zunits/.default=alternate,
zunits/.code={\csname perpuse#1units\endcsname},
zunits=derived, % works partially when placed here
}%
\newcommand*{\picktheunits}[1][]{%
\begingroup
\pgfkeys{/pickunits,#1}
\endgroup
}%
\picktheunits\par % works correctly
\picktheunits[zunits=base]\par
\picktheunits[zunits]\par
\picktheunits[zunits=derived]\par
\picktheunits[zunits=alternate]\par
\picktheunits[zunits=derived]\par
\picktheunits[zunits]\par
\picktheunits\par % does not work
\end{document}

• IIRC, the .initial handler stores the value inside the key itself, so after \pgfkeys{/foo/.initial=bar} you can use \pgfkeys{/foo=baz} to change it's value (as long as no .code is associated with it), and retrieve its value either with .get or \pgfkeysvalueof{/foo}. As .store is (more or less) the same as .code={\def<macro>{#1}}, the same remarks as mentioned in the documentation for the .initial handler (currently page 989) applies. – Skillmon Jan 17 at 8:43

The .initial key handler is used to store a value inside the key in pgfkey's name space. If a key has no other handler associated other than the .initial handler, it becomes similar to a .store in key, in that it'll store new values inside the key when used. The stored values can then be retrieved either via the .get handler, or with \pgfkeysvalueof.

When you also use .code the key will continue to store the last value stored (either from before adding .code, or from a later use of .initial), but now the .code takes precedence when the key is used without a handler. So when you now do \pgfkeys{/foo=abc} it'll not store abc, but execute .code for abc.

Any (or most?) of the other handlers are internally using .code, so as soon as you add another handler to a key it loses the functionality to store values inside key itself from normal use.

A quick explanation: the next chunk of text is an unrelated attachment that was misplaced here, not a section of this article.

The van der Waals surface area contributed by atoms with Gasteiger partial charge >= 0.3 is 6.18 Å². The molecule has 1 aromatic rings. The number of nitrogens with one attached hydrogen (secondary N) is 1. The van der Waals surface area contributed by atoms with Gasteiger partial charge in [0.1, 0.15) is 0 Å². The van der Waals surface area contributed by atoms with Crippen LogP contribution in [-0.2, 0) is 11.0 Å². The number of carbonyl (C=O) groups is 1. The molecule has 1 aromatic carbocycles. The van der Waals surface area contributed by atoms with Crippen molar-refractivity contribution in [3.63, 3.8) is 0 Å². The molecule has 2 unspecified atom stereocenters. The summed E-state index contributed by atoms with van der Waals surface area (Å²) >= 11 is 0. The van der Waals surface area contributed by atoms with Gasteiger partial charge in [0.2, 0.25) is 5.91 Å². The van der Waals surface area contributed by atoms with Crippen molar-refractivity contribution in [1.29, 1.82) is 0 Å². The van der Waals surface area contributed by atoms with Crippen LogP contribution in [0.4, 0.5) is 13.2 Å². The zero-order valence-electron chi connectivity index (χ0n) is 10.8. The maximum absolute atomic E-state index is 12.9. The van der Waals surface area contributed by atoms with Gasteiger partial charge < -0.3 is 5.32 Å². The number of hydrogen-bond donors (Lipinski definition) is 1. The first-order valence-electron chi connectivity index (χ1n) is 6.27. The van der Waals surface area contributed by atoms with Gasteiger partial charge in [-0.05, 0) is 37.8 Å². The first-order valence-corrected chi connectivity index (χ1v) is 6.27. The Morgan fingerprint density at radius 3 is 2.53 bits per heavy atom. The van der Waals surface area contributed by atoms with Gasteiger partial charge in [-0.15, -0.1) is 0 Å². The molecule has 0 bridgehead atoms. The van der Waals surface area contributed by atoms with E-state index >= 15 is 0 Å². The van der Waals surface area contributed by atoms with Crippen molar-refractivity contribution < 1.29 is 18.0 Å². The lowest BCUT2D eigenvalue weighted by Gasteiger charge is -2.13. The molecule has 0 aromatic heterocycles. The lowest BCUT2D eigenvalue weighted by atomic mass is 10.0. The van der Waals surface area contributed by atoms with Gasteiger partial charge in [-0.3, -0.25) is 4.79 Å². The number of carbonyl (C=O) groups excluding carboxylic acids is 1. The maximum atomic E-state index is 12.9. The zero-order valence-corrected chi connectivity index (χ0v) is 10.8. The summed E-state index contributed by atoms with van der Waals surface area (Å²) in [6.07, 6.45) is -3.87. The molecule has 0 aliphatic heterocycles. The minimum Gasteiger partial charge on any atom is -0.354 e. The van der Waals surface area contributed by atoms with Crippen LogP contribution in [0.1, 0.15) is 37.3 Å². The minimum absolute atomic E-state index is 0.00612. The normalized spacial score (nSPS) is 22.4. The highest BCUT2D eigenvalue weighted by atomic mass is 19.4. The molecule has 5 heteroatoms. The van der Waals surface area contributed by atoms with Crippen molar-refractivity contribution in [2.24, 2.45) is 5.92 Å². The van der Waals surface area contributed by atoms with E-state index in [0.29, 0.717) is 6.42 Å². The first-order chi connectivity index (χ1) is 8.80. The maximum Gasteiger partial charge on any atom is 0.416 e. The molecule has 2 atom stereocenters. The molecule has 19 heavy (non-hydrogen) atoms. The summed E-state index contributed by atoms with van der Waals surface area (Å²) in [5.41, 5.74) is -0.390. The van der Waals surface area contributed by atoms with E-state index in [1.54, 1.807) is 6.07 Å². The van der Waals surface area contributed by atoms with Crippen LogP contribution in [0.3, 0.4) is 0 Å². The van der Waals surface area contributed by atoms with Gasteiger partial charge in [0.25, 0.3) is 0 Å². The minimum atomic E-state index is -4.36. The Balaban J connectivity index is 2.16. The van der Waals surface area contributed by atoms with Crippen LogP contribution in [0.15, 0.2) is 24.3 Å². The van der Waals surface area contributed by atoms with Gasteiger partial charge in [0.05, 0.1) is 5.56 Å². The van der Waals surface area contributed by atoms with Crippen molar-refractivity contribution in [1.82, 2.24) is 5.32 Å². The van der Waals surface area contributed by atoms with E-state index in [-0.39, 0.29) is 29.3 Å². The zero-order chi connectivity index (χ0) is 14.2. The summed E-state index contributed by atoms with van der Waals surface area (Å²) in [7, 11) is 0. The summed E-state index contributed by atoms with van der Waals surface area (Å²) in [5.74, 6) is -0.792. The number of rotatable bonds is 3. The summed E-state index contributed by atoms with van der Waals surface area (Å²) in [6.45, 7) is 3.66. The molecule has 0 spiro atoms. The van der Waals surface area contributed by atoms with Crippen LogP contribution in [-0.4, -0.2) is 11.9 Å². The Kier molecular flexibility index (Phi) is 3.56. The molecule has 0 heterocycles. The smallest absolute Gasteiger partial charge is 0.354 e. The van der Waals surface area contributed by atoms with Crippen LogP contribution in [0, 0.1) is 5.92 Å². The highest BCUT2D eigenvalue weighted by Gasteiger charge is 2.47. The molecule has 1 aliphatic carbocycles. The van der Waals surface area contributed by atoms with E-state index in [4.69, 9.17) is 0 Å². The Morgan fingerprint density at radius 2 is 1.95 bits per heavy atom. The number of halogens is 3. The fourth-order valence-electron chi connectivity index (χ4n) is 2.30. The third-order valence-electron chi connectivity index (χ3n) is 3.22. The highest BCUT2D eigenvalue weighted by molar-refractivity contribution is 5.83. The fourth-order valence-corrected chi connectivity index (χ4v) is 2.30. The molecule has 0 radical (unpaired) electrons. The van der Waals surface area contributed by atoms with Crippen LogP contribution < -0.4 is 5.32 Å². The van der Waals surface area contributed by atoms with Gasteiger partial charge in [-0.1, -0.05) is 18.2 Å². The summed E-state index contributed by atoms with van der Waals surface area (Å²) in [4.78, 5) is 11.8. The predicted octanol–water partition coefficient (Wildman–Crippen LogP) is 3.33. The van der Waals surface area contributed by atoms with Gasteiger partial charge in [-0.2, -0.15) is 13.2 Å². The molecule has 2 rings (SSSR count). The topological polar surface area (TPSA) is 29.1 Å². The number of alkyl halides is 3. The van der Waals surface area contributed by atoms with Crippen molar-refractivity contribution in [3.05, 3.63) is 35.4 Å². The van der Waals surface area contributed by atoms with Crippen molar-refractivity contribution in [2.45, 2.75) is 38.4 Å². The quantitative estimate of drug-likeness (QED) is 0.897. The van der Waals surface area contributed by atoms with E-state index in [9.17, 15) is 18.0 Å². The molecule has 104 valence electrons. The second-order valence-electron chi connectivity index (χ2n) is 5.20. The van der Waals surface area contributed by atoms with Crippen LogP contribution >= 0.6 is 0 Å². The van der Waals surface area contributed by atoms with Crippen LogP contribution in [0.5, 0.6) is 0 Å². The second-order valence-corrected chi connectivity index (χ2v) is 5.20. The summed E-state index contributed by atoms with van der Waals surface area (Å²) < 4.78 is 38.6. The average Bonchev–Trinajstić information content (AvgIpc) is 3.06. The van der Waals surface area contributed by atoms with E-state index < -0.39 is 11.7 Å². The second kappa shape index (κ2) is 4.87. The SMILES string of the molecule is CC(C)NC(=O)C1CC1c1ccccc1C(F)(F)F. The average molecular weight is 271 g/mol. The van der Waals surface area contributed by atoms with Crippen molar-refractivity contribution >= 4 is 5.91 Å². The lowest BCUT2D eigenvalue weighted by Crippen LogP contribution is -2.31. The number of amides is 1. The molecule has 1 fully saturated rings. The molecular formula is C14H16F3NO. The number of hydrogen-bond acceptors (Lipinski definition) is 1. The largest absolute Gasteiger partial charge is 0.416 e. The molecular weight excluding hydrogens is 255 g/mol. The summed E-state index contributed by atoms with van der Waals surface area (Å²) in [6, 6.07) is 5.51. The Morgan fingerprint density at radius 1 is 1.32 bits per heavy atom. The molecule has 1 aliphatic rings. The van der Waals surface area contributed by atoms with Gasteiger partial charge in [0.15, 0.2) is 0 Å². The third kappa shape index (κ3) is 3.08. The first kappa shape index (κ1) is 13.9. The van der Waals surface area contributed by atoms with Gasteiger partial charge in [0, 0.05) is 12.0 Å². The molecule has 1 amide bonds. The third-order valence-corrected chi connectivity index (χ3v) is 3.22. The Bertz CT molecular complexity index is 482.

However in your case, you never had the intention to use the storage functionality of pgfkeys, but use handlers, such as .store in. So you don't use .initial inside pgfkeys for initial values, as you would with some other key=value packages (like l3keys or expkv-def). Instead the correct way to set an initial value for a key using a handler like .choice or .store in is to just use the key, e.g., with \pgfkeys{/foo=bar}.

Btw. your undefined control sequence stems from the fact that .store in doesn't initialize the macros used, so after \pgfkeys{/foo/.store in=\foo} the macro \foo isn't defined yet, it'll just be defined after you use the key for the first time.

Another method to define an initial value for a macro defined via .store in would be to use \newcommand*:

\newcommand*\foo{bar}
\pgfkeys{/foo/.store in=\foo,/foo/.default=baz}


would add a key /foo, that stores inside \foo, has the initial value bar and the default baz.

• Is it correct to say that unless I somehow specify an initial value for a key and I'm using .code, I MUST specify THAT key when calling a command so the .default value will be used? In other words, the key must ALWAYS be provided and shouldn't be omitted. I hope that question makes sense. – LaTeXereXeTaL Jan 17 at 20:13
• @LaTeXereXeTaL I'm not entirely sure I understood your question, so I answer what I think is: that really depends on your code. In case of your .store in key, you get an error because it was never used (actually because the macro you tried to access was never defined). If you define a key and want to set an initial value (so want the code to behave like the key was used once with that value), you can do so by using the key once with that value. The .default value is the value that will be used if no value is specified, so with \pgfkeys{/foo}, that's not the same as an initial value. – Skillmon Jan 17 at 21:34
• To clarify, if I want to call a command without specifying any keys and having a value to use in such cases. I think that's what you addressed. Please correct me if I'm wrong! – LaTeXereXeTaL Jan 17 at 23:32